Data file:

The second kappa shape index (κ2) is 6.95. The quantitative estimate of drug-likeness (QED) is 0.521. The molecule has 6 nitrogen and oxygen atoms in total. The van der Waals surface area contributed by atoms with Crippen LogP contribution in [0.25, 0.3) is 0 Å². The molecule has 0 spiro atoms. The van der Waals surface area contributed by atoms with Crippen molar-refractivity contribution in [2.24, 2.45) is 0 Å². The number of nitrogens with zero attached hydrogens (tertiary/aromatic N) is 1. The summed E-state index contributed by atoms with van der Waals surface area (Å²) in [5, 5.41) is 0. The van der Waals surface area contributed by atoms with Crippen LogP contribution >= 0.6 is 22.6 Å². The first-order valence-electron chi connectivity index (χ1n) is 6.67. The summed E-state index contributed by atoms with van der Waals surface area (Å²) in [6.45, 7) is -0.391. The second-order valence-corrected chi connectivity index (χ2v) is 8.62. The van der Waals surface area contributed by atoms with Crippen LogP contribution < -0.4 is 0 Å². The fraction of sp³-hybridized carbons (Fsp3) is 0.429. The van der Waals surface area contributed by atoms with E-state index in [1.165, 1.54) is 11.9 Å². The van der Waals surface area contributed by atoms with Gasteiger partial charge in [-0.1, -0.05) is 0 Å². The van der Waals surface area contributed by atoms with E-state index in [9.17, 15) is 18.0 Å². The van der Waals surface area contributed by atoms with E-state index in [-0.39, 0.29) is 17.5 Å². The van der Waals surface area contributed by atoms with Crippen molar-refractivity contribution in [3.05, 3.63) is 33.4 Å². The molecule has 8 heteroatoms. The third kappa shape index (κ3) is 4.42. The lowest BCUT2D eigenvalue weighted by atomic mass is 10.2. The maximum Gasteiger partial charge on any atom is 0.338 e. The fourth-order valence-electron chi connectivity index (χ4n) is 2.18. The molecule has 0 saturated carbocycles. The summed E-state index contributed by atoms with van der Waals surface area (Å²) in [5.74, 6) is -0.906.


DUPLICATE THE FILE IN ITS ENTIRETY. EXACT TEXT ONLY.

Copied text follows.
The second kappa shape index (κ2) is 6.95. The quantitative estimate of drug-likeness (QED) is 0.521. The molecule has 6 nitrogen and oxygen atoms in total. The van der Waals surface area contributed by atoms with Crippen LogP contribution in [0.25, 0.3) is 0 Å². The molecule has 0 spiro atoms. The van der Waals surface area contributed by atoms with Crippen molar-refractivity contribution in [2.24, 2.45) is 0 Å². The number of nitrogens with zero attached hydrogens (tertiary/aromatic N) is 1. The summed E-state index contributed by atoms with van der Waals surface area (Å²) in [5, 5.41) is 0. The van der Waals surface area contributed by atoms with Crippen LogP contribution >= 0.6 is 22.6 Å². The first-order valence-electron chi connectivity index (χ1n) is 6.67. The summed E-state index contributed by atoms with van der Waals surface area (Å²) in [6.45, 7) is -0.391. The second-order valence-corrected chi connectivity index (χ2v) is 8.62. The van der Waals surface area contributed by atoms with Crippen LogP contribution < -0.4 is 0 Å². The fraction of sp³-hybridized carbons (Fsp3) is 0.429. The van der Waals surface area contributed by atoms with E-state index in [1.165, 1.54) is 11.9 Å². The van der Waals surface area contributed by atoms with Gasteiger partial charge in [-0.1, -0.05) is 0 Å². The van der Waals surface area contributed by atoms with E-state index in [9.17, 15) is 18.0 Å². The van der Waals surface area contributed by atoms with E-state index in [-0.39, 0.29) is 17.5 Å². The van der Waals surface area contributed by atoms with Crippen molar-refractivity contribution in [3.05, 3.63) is 33.4 Å². The molecule has 8 heteroatoms. The third kappa shape index (κ3) is 4.42. The lowest BCUT2D eigenvalue weighted by atomic mass is 10.2. The maximum Gasteiger partial charge on any atom is 0.338 e. The fourth-order valence-electron chi connectivity index (χ4n) is 2.18. The molecule has 0 saturated carbocycles. The summed E-state index contributed by atoms with van der Waals surface area (Å²) in [5.74, 6) is -0.906.